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Car makers and telco giants join forces for Car-to-X communication tech.

Audi AG, BMW Group, and Daimler AG, together with telecommunications giants develop the future of car communications

German premium car makers form 5G Automotive Association with telecommunication giants to spearhead implementation of ‘Car-to-X’ communications technology.

Although technological progress might appear as an individual achievement, bringing autonomous mobility to a broader and widespread application would require a team effort. This is why Audi AG, BMW Group, and Daimler AG, together with telecommunications giants, Ericsson, Huawei, Intel, Nokia, and Qualcomm have come together to form what is known as the ‘5G Automotive Association’.

The association’s end goal is to accelerate the commercial availability and global market penetration of ‘Car-to-X’ communications technology. That being said, the association will be involved in developing, testing and promoting communication solutions for cars and infrastructure. This also includes supporting the standardisation of the technology, engage regulatory bodies, acquire certification, and undergo approval processes, while addressing technical challenges such as security, privacy, and cloud computing distribution. On top of that the association also plans to run joint innovation and development projects, with large scale pilot programmes and trial deployments.

With the emergence of 5G mobile networks, automakers are seeing the potential to deliver car-to-everything communications technology, or otherwise known as ‘Car-to-X’.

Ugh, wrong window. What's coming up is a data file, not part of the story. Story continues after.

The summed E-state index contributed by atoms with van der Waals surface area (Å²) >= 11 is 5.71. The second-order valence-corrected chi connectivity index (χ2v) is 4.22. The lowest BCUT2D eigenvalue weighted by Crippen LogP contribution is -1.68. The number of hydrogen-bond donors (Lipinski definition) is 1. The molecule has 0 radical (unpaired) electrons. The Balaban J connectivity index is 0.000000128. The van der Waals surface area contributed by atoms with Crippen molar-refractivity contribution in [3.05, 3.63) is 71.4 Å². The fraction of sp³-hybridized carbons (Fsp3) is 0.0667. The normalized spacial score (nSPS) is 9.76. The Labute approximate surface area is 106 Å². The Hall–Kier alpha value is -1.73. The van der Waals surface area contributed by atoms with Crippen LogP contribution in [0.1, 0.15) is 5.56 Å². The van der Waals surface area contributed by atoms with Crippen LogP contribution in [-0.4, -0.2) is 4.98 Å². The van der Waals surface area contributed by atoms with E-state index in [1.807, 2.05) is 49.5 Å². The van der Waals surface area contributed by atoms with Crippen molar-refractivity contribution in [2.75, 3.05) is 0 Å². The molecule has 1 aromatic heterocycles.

This technology also allows cars to hook up to infrastructures to find empty parking spaces.

As highlighted by Audi’s ‘swarm intelligence’, this technology has the capability of allowing the cars themselves to transmit information on traffic hazards or changes in the road conditions between one another. This technology also allows cars to hook up to infrastructures to find empty parking spaces or even time their approach to traffic lights as to arrive just as the lights turn green.

Going in line with the shift towards the ‘Internet of Things’, the technology has the capability of greatly improving safety and reduce or eliminate traffic congestion, as well as enabling cars to integrate themselves into a city’s infrastructure.

The widespread integration of such technology would allow autonomous vehicles to see far beyond the peripheral vision of their onboard sensors and cameras. 

Effectively the system could enable such cars to steer clear of hazards, congested roads, and respond quickly to changing traffic speeds and conditions that are far beyond its vicinity.

While ‘Car-to-X’ technology has been around for years, it has never been rolled out to mainstream applications due to issues such as standardisation, and also the technical challenge of achieving the data transfer loads required.

Back in 2011 Continental AG demonstrated the potential of their ‘Car-to-X’ technology, and while the hardware was available to make all this possible back then, its developers admit that the biggest hurdle to overcome is data transfer. According to their estimates the amount of data transmitted between one car to the other or to another infrastructure was measured in megabytes. When combined with several such vehicles in the same area, the transfer loads could easily go into gigabytes.

The association believes that these next-generation telecommunications networks are able to handle much more data volume, with significantly reduced latency issues, and thus are able to transmit data reliably between sources and receivers. 

Despite its association to the big three German premium brands, the 5G Automotive Association says that their doors are open for other carmakers to join their programme. For now the association will more likely focus on developing the technology for the European market, though should their efforts prove successful, you can expect the standards and technology developed from this association to spread to other markets rather quickly.

Is this alliance the key to mainstream ‘Car-to-X’ tech? Tell us what you think in the comments below.